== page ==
Hi, i've been recieving mails and alerts about "security vulnerabilities" for a while now for one of my projects (pokegraf). I already opened a ticket to GitHub but it's been 15 days without answer.
The thing is that these are security vulnerabilities for a "package.json" that does not exist, it used to, but it's gone for a while now. Right now the project is written in C#, and there is no current branch or tag that uses that js file. I already closed the alert, but I don't want to continue getting emails about future vulnerabilities of something I don't use.
These incorrect dependencies are even listed in the "Dependency Graph" tab which makes no sense at all.
Any input on this? maybe how to fix the Dependency Graph?
Thank you very much.
Thanks for being here! I see that the appropriate team looked into it and got you fixed.
Let us know if you have any other questions.
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the same issue seems to occur also in other repos, e.g. (at the time of writing) https://github.com/swagger-api/swagger-codegen/network/alert/samples/client/petstore/typescript-angu... seems to refer to an older copy of the file; please notice that right after a fix was committed updating the file, a similar security alert disappeared; it seems now to have appeared again.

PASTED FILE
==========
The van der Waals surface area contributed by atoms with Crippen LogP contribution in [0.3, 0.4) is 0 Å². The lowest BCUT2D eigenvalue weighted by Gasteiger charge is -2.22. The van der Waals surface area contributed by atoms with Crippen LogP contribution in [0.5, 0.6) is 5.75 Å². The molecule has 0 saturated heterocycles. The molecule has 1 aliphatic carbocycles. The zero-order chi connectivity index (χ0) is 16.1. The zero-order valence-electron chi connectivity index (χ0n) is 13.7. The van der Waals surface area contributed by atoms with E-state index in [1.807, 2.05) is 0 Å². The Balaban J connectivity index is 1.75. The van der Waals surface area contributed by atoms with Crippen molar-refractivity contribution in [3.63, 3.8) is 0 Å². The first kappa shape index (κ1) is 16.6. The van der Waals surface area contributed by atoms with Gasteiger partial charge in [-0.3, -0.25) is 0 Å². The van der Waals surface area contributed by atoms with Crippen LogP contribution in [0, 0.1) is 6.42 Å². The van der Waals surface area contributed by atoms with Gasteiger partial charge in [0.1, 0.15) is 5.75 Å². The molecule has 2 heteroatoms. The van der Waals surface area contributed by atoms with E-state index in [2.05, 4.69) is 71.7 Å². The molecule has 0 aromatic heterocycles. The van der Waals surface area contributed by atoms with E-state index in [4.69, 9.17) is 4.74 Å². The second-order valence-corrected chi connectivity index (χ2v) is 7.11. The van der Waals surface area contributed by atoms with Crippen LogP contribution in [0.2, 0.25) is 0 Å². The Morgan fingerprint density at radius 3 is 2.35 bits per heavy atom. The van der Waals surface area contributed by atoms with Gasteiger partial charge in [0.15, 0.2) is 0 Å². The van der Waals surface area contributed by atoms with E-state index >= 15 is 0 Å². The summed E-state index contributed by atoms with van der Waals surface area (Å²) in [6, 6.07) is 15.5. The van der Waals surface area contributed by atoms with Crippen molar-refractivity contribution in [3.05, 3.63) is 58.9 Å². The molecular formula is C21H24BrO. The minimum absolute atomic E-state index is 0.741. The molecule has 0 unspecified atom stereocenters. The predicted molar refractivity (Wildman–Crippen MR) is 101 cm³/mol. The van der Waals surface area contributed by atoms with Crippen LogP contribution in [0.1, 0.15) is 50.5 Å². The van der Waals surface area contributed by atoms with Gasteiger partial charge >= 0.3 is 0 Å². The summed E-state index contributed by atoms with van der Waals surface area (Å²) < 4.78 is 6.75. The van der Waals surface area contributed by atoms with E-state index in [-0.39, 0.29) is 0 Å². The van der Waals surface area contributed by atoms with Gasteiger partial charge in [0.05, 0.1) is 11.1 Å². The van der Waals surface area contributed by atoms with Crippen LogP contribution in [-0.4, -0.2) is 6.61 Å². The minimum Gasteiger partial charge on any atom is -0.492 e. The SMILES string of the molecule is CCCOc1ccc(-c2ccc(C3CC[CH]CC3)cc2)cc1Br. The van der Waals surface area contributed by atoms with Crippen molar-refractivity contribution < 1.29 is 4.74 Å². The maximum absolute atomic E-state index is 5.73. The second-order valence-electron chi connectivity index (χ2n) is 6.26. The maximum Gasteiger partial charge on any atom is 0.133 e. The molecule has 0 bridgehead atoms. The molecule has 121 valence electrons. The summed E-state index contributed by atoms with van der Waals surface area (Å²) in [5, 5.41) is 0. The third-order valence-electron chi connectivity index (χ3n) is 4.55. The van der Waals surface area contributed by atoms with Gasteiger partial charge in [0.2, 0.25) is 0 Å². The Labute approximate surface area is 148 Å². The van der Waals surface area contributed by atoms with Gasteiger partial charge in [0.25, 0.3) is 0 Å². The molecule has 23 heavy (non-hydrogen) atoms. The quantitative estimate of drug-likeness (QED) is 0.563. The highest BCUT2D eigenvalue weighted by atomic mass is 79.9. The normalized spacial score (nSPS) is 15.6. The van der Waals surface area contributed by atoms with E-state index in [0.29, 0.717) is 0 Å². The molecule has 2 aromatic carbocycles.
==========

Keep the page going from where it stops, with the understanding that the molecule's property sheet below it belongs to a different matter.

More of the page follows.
Generally it seems possible that false positives come up, not sure if only related to old versions of files. Could you clarify how alerts are generated and dismissed, and how to avoid such behaviour?
Slightly related, I am not sure how and if the security vulnerabilities of a given version of one project (take e.g. https://github.com/dependency-insights/maven/org.eclipse.jetty%253Ajetty-server/9.2.9.v20150224/secu...) are triggering alerts on dependent projects; at the moment it seems that at least some alerts are not triggered.
It would be nice to have some clarification about the applied alert process, to be able to include security alerts (very valuable!) into a consistent security procedure.
While I can't tell you the exact process as there is some behind-the-scenes magic, the general process is that every time a push happens on a repository, a scan is run on certain files in that repository to identify any known vulnerabilities. This may take a bit of time, depending on a number of factors including the size of the repository.
After the scan is run, if new vulnerabilities are detected, an alert is created for each one. Additionally, if the scan detects an update to one of the files in which it detected a vulnerability, it will close the security alert if the requirements have been met.
As repositories can have multiple files listing dependencies, it is possible that multiple alerts will be generated for a particular vulnerability. You may also encounter false positives as we strive to err on the side of safety and would rather risk alerting you about something that is not a problem than not alert you about something that could put you in a compromised position.
Hope that answered your questions. If you have additional questions about specific alerts or specific repositories, please reach out to GitHub Support directly who are better equipped to investigate specific issues.